Nathan Sawaya has built his career brick by brick—two million of them, to be exact. The LEGO artist hoards enough of the kids’ plastic building blocks at his L.A. studio to stock his own toy store. The multi-colored bricks find their way into fantastical sculptures, each meticulously crafted and glued in place by Sawaya over the course of weeks or months. Eagles, clouds, skulls, rockets, crayons, human figures, even life-sized replicas of famous figures like Elvis and Stephen Colbert have emerged from under Sawaya’s hands.
In May, the sculptor’s traveling exhibit, The Art of the Brick, became the latest pop culture extravaganza to grace the Forest Lawn Museum in Glendale. It runs through July 21. We met up with this former high flyer to find out why he decided to quit his day job and become a kid again.
Why LEGO bricks?
It’s an accessible type of art. If someone goes to a museum and sees a marble sculpture, they can appreciate the marble sculpture but it’s very doubtful they’ll come home that night and have a slab of marble they can start chipping away at. But people have this toy in their homes. Almost everyone I know at some point in their lives has snapped a few LEGO bricks together. From a technical aspect, I love the distinct lines and the sharp corners. When people are inspecting my work up close, all they see are those rigid angles then they back away and all the right angles blend into curves. From the physicality aspect, that’s almost magical.
What was your relationship with LEGO bricks as a kid?
I had accommodating parents. They let me have a LEGO city. I think the big “a ha” moment was when I was about 10 years old. I wanted a dog and my parents said no. I tore down this LEGO city I had built and built my own life-sized dog out of LEGOs. He was very boxy so I called it a boxer. That was when I realized it doesn’t have to be just what’s on the front of the box.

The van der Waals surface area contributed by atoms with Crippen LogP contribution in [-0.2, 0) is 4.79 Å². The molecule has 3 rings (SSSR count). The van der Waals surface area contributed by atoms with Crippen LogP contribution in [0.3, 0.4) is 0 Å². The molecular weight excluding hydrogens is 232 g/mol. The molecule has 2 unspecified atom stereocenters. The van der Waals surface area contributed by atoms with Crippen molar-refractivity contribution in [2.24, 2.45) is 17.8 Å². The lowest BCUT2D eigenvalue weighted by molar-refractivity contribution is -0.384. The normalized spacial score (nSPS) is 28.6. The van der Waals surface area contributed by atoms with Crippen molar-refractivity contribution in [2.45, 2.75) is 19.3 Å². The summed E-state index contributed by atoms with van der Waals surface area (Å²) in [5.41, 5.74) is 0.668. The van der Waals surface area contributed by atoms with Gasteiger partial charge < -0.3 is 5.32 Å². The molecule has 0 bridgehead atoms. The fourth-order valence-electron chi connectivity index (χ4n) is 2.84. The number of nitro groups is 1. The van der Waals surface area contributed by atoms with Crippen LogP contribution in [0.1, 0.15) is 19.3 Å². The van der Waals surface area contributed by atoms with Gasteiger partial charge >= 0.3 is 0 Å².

But then you went to law school.
Like every young budding artist does.
And you got disaffected.
Disaffected is kind. I got out of college and didn’t really have faith in my art as a viable career. I got a job at a law firm in Manhattan doing corporate law. It was a path to what society expected, a professional job. I had to have a creative outlet. I wanted to paint. I wanted to draw.
How did you go from decompressing with LEGOs at the end of the day to thinking, “This is what I want to do with my life”?
I got such a strong reaction. Friends and family kept encouraging me. I put a website together. Soon I was getting commissions. I would put in a full day at the law firm, then come home in the evening and spend six hours at work creating. It was getting to the point where I had more work at night than during the day. It was when my website actually crashed from too many hits that I realized it was time to make a change—leave the tie and the contracts behind and play with bricks full-time.
Did you get much pushback?
I had people questioning my decision. A lot of my colleagues were actually pretty jealous. I think my bosses were confused.
Did law give you patience for painstaking work?
When I was doing big merger and acquisition deals, they would take months to come to fruition. A lot of folks are kind of shocked that I spend 12 hours a day in the studio, building, adjusting, chipping away. It’s a slow, slow process. I glue my sculptures together for transport issues. If I make a mistake and I’ve already glued it, I actually physically have to chisel it apart. There are days when I’ve chiseled away days and days of work.
Have you ever had to scrap something and completely start over?
There was a red dress I did that was recently exhibited in New York [for the photography exhibition titled In Pieces in collaboration with Dean West]. That dress—just to get it to look windblown, I chiseled apart more bricks than were actually used in the dress. It was a beast of a project.